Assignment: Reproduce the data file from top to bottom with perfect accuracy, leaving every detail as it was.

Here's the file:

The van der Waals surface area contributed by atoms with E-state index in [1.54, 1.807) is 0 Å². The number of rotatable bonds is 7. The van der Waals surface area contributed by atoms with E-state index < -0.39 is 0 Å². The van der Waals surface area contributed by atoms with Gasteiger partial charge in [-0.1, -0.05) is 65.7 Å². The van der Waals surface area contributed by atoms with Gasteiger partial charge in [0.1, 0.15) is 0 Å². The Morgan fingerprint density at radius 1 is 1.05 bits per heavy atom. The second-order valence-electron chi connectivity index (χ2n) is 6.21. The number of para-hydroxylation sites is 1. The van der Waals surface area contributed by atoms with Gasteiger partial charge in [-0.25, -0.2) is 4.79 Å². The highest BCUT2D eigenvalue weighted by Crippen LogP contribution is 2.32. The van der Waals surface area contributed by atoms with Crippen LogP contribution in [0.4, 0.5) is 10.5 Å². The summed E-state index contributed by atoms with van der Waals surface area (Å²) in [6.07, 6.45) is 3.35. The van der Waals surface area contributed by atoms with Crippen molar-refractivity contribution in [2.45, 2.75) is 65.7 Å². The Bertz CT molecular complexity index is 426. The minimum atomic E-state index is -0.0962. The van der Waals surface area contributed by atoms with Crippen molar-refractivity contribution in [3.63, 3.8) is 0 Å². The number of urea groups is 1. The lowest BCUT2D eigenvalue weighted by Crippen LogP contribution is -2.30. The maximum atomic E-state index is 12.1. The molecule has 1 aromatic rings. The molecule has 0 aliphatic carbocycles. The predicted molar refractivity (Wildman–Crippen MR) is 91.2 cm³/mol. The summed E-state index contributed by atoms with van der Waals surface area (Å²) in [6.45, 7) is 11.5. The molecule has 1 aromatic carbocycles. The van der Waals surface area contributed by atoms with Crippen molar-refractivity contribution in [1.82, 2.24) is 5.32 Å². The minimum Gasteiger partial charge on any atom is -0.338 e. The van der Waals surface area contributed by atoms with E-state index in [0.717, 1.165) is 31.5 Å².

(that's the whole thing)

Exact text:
The van der Waals surface area contributed by atoms with E-state index in [1.54, 1.807) is 0 Å². The number of rotatable bonds is 7. The van der Waals surface area contributed by atoms with E-state index < -0.39 is 0 Å². The van der Waals surface area contributed by atoms with Gasteiger partial charge in [-0.1, -0.05) is 65.7 Å². The van der Waals surface area contributed by atoms with Gasteiger partial charge in [0.1, 0.15) is 0 Å². The Morgan fingerprint density at radius 1 is 1.05 bits per heavy atom. The second-order valence-electron chi connectivity index (χ2n) is 6.21. The number of para-hydroxylation sites is 1. The van der Waals surface area contributed by atoms with Gasteiger partial charge in [-0.25, -0.2) is 4.79 Å². The highest BCUT2D eigenvalue weighted by Crippen LogP contribution is 2.32. The van der Waals surface area contributed by atoms with Crippen LogP contribution in [0.4, 0.5) is 10.5 Å². The summed E-state index contributed by atoms with van der Waals surface area (Å²) in [6.07, 6.45) is 3.35. The van der Waals surface area contributed by atoms with Crippen molar-refractivity contribution in [2.45, 2.75) is 65.7 Å². The Bertz CT molecular complexity index is 426. The minimum atomic E-state index is -0.0962. The van der Waals surface area contributed by atoms with Crippen molar-refractivity contribution in [3.63, 3.8) is 0 Å². The number of urea groups is 1. The lowest BCUT2D eigenvalue weighted by Crippen LogP contribution is -2.30. The maximum atomic E-state index is 12.1. The molecule has 1 aromatic rings. The molecule has 0 aliphatic carbocycles. The predicted molar refractivity (Wildman–Crippen MR) is 91.2 cm³/mol. The summed E-state index contributed by atoms with van der Waals surface area (Å²) in [6.45, 7) is 11.5. The molecule has 1 aromatic carbocycles. The van der Waals surface area contributed by atoms with Crippen molar-refractivity contribution in [1.82, 2.24) is 5.32 Å². The minimum Gasteiger partial charge on any atom is -0.338 e. The van der Waals surface area contributed by atoms with E-state index in [0.717, 1.165) is 31.5 Å².